I need to use a concurrent priority queue for extracting min-values elements.
I know that in my domain, during a pushback of an element it is assured that the element's value is greater than all values of elements in the queue prior to the pushback operation.
Can I assume from this that the pushback operation will have O(1) complexity? (similarly to the classic array-based heap implementation, where a new element is inserted at the next free position in the array, and then a "heapify" operation cascades it up the heap if necessary).
The current implementation of tbb::concurrent_priority_queue internally uses a heap, so that is indeed what you should be seeing right now when inserting elements sequentially in FIFO order, but how would that be helpful to your presumably concurrent application? It's not a documented contract, in a concurrent application the premise wouldn't hold, and the total complexity per element is dominated by the logarithmic time needed for extraction.
Hi, thank you for your reply.
Since most of my real time contention happens with many push-operations, and I know I always insert max-elements, it is important for me that these cost as little as possible.
I'm willing to pay the price of a bulk of pop-operations at some later time (which happens only once in a while), when the contention is much lower.
For real time, you should probably keep in mind that O(1) is amortized complexity, because the internal buffer might be reallocated if it was not made large enough from the start, and there's no separate reserve() operation that you could invoke at a "safe" time.
But if you really only have a single producer that always inserts elements in FIFO order, why not use a concurrent_queue instead?
I need the elements ordered by some key, because some of those I pop I immediately re-insert, by ordering of the key.
Some of them will have an "actual" key value set aside as a member in the element, beside the current key.
Upon pop, if the current key and actual key differ, I sync them (by setting the current key to the actual key's value), and re-insert the element.
Only a relatively small portion of the pop operation elements will be off-sync...
This is the caveat to the majority real-time inserts which are always at the tail (i.e. max-valued).
Generally, I could probably get better performance with some well-implemented concurrent AVL-tree, or some other concurrent balanced BST, but I could not find such implementations.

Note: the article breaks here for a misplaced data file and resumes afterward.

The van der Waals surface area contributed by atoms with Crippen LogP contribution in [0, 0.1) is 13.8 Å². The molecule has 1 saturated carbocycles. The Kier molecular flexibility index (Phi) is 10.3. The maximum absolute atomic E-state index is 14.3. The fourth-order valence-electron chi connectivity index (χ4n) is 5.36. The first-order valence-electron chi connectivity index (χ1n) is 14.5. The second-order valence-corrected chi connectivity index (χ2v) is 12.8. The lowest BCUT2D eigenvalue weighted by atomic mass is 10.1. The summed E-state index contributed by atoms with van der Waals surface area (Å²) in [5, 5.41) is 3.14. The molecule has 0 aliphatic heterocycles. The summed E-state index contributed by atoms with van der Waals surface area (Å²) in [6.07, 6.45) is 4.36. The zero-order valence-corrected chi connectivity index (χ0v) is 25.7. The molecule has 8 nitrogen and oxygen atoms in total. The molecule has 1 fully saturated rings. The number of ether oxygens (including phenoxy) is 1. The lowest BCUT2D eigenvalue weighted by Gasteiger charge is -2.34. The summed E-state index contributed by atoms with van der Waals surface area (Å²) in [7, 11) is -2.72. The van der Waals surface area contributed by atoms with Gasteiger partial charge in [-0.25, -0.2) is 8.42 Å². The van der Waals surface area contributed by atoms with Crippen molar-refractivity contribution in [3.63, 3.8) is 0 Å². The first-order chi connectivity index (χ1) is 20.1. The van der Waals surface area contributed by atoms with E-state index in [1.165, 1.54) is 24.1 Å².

This picture is still not quite clear. Is there just a single FIFO producer, or just most of the time, with occasional concurrent reinsertions, like your latest post seems to indicate? Will the new insertions still be ordered behind elements re-inserted by the consumer? How many consumers are there (seemingly single, but perhaps not)? If you don't disclose all relevant information, asking a question might just be an exercise in futility for both of us.
Anyway, you're not obliged to do everything with one pre-existing container: if you have a single consumer, you could combine a tbb::concurrent_queue with a consumer-side std::priority_queue or so, which might even be better for real time because earlier I had overlooked the fact that in a tbb::concurrent_priority_queue a push() might still be blocked behind a logarithmic-time try_pop().
I'll to be clearer.
The container needs to be ordered and concurrent.
There are multiple producers that do tail-inserts. By this I mean that each such inserted element is guaranteed to have a key with value greater than all other keys in the container at the time of insertion.
There is a single consumer. Each element it extracts is either with an up-to-date key, or an out-of-date key. In the former case, the element is consumed and does not re-enter the container. In the latter case, the element's key gets updated, and the element is reinserted. In this case, the key will not be greater than all others in the container (as in the producers' inserts), and so it has to be inserted in the correct location of the ordered container.
One other improvement I'm thinking of is using another priority-queue to temporarily store the updated elements, instead of reinserting them into the main priority-queue (of size n). This way, for a bulk of k extractions by the consumer, in the worst case they are all out of date, and populating the temporary priority-queue will cost O(klogk) instead of O(klogn).
In this approach, the pop() operation needs to be wrapped with a comparison with the top element of the temporary queue, to know which one is the actual next element.
I'm not sure if this will truly be better because of overheads due to code complication and maintenance, bugs, and additional costs of the extra container.
The most important thing to me is for the frequent producers' inserts to be fast, hence my original question about the underlying implementation.
Thanks for the clarification. If you can guarantee that each producer always inserts a greater value than the ones already there, then you must have some kind of external synchronisation between them, and then they collectively count as one producer... except of course that it won't be the only producer if the concurrent consumer also wants to re-insert some elements.
Whether or not you have the above guarantee, you should use a concurrent_queue between the single producer and consumer, because it has better concurrency characteristics. You can then either put the consumer-side priority_queue "in series" with the concurrent_queue, or, if the values passing through the priority_queue are indeed ordered because of the above guarantee, only use the priority_queue for the updated elements. Don't worry about complexity, which should be minimal, and the outcome should easily be worth it (unless there wasn't much need for optimal performance in the first place). You could always try several approaches, compare them, and let us know!